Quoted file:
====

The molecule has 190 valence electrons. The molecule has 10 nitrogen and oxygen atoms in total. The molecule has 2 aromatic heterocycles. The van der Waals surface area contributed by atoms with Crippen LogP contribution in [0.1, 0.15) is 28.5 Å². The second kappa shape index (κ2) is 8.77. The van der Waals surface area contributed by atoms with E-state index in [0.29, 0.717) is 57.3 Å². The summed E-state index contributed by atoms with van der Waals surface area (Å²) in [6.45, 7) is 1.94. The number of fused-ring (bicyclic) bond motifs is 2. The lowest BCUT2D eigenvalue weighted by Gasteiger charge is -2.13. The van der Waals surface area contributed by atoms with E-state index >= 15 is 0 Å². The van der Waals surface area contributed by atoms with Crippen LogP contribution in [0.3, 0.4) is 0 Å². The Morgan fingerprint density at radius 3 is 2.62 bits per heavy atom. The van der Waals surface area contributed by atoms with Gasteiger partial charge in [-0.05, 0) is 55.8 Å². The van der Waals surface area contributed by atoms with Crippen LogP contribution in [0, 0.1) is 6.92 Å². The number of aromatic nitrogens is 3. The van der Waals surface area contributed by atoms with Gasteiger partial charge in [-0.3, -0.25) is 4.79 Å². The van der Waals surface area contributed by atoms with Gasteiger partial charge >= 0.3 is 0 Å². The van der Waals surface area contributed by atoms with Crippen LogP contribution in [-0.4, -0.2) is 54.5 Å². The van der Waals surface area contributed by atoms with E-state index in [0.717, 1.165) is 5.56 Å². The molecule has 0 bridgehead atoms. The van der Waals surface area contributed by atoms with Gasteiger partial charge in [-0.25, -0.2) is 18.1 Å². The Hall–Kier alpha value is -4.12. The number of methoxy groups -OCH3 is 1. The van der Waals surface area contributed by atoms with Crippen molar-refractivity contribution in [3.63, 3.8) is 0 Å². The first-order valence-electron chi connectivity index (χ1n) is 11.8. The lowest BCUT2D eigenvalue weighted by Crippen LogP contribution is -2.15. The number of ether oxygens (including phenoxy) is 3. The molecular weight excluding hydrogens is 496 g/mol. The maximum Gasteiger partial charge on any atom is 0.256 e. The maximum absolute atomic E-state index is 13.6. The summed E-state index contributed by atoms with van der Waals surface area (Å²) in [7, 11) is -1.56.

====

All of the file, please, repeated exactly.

The molecule has 190 valence electrons. The molecule has 10 nitrogen and oxygen atoms in total. The molecule has 2 aromatic heterocycles. The van der Waals surface area contributed by atoms with Crippen LogP contribution in [0.1, 0.15) is 28.5 Å². The second kappa shape index (κ2) is 8.77. The van der Waals surface area contributed by atoms with E-state index in [0.29, 0.717) is 57.3 Å². The summed E-state index contributed by atoms with van der Waals surface area (Å²) in [6.45, 7) is 1.94. The number of fused-ring (bicyclic) bond motifs is 2. The lowest BCUT2D eigenvalue weighted by Gasteiger charge is -2.13. The van der Waals surface area contributed by atoms with E-state index >= 15 is 0 Å². The van der Waals surface area contributed by atoms with Crippen LogP contribution in [0.3, 0.4) is 0 Å². The Morgan fingerprint density at radius 3 is 2.62 bits per heavy atom. The van der Waals surface area contributed by atoms with Gasteiger partial charge in [-0.05, 0) is 55.8 Å². The van der Waals surface area contributed by atoms with Crippen LogP contribution in [0, 0.1) is 6.92 Å². The number of aromatic nitrogens is 3. The van der Waals surface area contributed by atoms with Gasteiger partial charge in [-0.3, -0.25) is 4.79 Å². The van der Waals surface area contributed by atoms with Gasteiger partial charge >= 0.3 is 0 Å². The van der Waals surface area contributed by atoms with Crippen LogP contribution in [-0.4, -0.2) is 54.5 Å². The van der Waals surface area contributed by atoms with E-state index in [0.717, 1.165) is 5.56 Å². The molecule has 0 bridgehead atoms. The van der Waals surface area contributed by atoms with Gasteiger partial charge in [-0.25, -0.2) is 18.1 Å². The Hall–Kier alpha value is -4.12. The number of methoxy groups -OCH3 is 1. The van der Waals surface area contributed by atoms with Crippen molar-refractivity contribution in [3.63, 3.8) is 0 Å². The first-order valence-electron chi connectivity index (χ1n) is 11.8. The lowest BCUT2D eigenvalue weighted by Crippen LogP contribution is -2.15. The number of ether oxygens (including phenoxy) is 3. The molecular weight excluding hydrogens is 496 g/mol. The maximum Gasteiger partial charge on any atom is 0.256 e. The maximum absolute atomic E-state index is 13.6. The summed E-state index contributed by atoms with van der Waals surface area (Å²) in [7, 11) is -1.56.